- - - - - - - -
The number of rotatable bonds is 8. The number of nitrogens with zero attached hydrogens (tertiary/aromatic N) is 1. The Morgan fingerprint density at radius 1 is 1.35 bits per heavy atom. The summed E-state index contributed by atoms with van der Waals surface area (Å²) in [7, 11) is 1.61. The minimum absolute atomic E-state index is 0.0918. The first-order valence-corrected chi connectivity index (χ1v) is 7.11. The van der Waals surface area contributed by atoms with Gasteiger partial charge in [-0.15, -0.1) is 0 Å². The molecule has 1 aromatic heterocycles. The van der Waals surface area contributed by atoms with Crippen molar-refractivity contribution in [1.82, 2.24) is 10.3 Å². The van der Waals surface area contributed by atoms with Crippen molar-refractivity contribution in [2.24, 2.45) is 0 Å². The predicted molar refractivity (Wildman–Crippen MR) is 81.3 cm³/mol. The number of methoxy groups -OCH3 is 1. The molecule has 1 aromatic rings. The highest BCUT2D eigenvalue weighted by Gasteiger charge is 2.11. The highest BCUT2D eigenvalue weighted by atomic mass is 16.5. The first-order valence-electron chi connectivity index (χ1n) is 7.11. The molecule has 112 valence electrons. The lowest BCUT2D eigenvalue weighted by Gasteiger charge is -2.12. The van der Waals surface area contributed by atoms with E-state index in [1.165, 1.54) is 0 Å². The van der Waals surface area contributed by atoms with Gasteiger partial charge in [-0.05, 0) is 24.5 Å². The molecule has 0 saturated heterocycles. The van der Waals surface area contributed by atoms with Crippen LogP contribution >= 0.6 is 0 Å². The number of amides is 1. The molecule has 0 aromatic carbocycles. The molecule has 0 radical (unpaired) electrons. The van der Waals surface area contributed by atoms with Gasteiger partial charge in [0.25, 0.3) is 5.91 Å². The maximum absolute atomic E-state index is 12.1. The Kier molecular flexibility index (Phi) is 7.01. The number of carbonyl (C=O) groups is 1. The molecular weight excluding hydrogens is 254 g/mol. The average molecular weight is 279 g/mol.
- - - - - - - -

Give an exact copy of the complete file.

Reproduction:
The number of rotatable bonds is 8. The number of nitrogens with zero attached hydrogens (tertiary/aromatic N) is 1. The Morgan fingerprint density at radius 1 is 1.35 bits per heavy atom. The summed E-state index contributed by atoms with van der Waals surface area (Å²) in [7, 11) is 1.61. The minimum absolute atomic E-state index is 0.0918. The first-order valence-corrected chi connectivity index (χ1v) is 7.11. The van der Waals surface area contributed by atoms with Gasteiger partial charge in [-0.15, -0.1) is 0 Å². The molecule has 1 aromatic heterocycles. The van der Waals surface area contributed by atoms with Crippen molar-refractivity contribution in [1.82, 2.24) is 10.3 Å². The van der Waals surface area contributed by atoms with Crippen molar-refractivity contribution in [2.24, 2.45) is 0 Å². The predicted molar refractivity (Wildman–Crippen MR) is 81.3 cm³/mol. The number of methoxy groups -OCH3 is 1. The molecule has 1 aromatic rings. The highest BCUT2D eigenvalue weighted by Gasteiger charge is 2.11. The highest BCUT2D eigenvalue weighted by atomic mass is 16.5. The first-order valence-electron chi connectivity index (χ1n) is 7.11. The molecule has 112 valence electrons. The lowest BCUT2D eigenvalue weighted by Gasteiger charge is -2.12. The van der Waals surface area contributed by atoms with E-state index in [1.165, 1.54) is 0 Å². The van der Waals surface area contributed by atoms with Gasteiger partial charge in [-0.05, 0) is 24.5 Å². The molecule has 0 saturated heterocycles. The van der Waals surface area contributed by atoms with Crippen LogP contribution >= 0.6 is 0 Å². The number of amides is 1. The molecule has 0 aromatic carbocycles. The molecule has 0 radical (unpaired) electrons. The van der Waals surface area contributed by atoms with Gasteiger partial charge in [0.25, 0.3) is 5.91 Å². The maximum absolute atomic E-state index is 12.1. The Kier molecular flexibility index (Phi) is 7.01. The number of carbonyl (C=O) groups is 1. The molecular weight excluding hydrogens is 254 g/mol. The average molecular weight is 279 g/mol.